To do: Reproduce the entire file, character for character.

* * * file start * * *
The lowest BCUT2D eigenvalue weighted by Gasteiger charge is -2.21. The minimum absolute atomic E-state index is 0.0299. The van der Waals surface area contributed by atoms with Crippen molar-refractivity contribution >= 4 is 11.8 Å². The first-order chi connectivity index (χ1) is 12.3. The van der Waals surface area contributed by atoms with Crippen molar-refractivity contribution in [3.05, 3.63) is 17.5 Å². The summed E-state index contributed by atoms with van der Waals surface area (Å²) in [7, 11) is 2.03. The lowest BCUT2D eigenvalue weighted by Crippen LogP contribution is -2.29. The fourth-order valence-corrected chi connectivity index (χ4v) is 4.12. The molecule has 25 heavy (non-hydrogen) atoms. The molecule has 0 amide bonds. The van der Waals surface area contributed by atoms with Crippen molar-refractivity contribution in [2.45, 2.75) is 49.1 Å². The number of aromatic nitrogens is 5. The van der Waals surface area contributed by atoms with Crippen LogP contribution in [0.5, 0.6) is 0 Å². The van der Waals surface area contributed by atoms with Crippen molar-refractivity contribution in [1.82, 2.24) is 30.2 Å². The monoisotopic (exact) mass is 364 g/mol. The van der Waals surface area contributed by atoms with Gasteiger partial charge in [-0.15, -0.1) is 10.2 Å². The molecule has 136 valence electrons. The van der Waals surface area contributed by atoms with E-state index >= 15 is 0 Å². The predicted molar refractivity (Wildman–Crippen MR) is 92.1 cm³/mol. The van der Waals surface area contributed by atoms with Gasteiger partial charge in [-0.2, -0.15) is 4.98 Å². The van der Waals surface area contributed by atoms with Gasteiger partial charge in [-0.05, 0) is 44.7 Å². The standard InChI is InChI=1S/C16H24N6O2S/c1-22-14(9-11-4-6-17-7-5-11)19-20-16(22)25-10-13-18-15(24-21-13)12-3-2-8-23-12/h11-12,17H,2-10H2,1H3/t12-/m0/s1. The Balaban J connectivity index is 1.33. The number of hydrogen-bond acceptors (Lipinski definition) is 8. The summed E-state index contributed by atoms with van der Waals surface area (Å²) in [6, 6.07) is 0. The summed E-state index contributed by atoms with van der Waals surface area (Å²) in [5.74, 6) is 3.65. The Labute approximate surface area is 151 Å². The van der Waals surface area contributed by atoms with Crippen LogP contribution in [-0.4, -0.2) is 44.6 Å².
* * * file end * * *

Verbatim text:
The lowest BCUT2D eigenvalue weighted by Gasteiger charge is -2.21. The minimum absolute atomic E-state index is 0.0299. The van der Waals surface area contributed by atoms with Crippen molar-refractivity contribution >= 4 is 11.8 Å². The first-order chi connectivity index (χ1) is 12.3. The van der Waals surface area contributed by atoms with Crippen molar-refractivity contribution in [3.05, 3.63) is 17.5 Å². The summed E-state index contributed by atoms with van der Waals surface area (Å²) in [7, 11) is 2.03. The lowest BCUT2D eigenvalue weighted by Crippen LogP contribution is -2.29. The fourth-order valence-corrected chi connectivity index (χ4v) is 4.12. The molecule has 25 heavy (non-hydrogen) atoms. The molecule has 0 amide bonds. The van der Waals surface area contributed by atoms with Crippen molar-refractivity contribution in [2.45, 2.75) is 49.1 Å². The number of aromatic nitrogens is 5. The van der Waals surface area contributed by atoms with Crippen LogP contribution in [0.5, 0.6) is 0 Å². The van der Waals surface area contributed by atoms with Crippen molar-refractivity contribution in [1.82, 2.24) is 30.2 Å². The monoisotopic (exact) mass is 364 g/mol. The van der Waals surface area contributed by atoms with Gasteiger partial charge in [-0.15, -0.1) is 10.2 Å². The molecule has 136 valence electrons. The van der Waals surface area contributed by atoms with E-state index >= 15 is 0 Å². The predicted molar refractivity (Wildman–Crippen MR) is 92.1 cm³/mol. The van der Waals surface area contributed by atoms with Gasteiger partial charge in [-0.2, -0.15) is 4.98 Å². The van der Waals surface area contributed by atoms with Gasteiger partial charge in [-0.05, 0) is 44.7 Å². The standard InChI is InChI=1S/C16H24N6O2S/c1-22-14(9-11-4-6-17-7-5-11)19-20-16(22)25-10-13-18-15(24-21-13)12-3-2-8-23-12/h11-12,17H,2-10H2,1H3/t12-/m0/s1. The Balaban J connectivity index is 1.33. The number of hydrogen-bond acceptors (Lipinski definition) is 8. The summed E-state index contributed by atoms with van der Waals surface area (Å²) in [6, 6.07) is 0. The summed E-state index contributed by atoms with van der Waals surface area (Å²) in [5.74, 6) is 3.65. The Labute approximate surface area is 151 Å². The van der Waals surface area contributed by atoms with Crippen LogP contribution in [-0.4, -0.2) is 44.6 Å².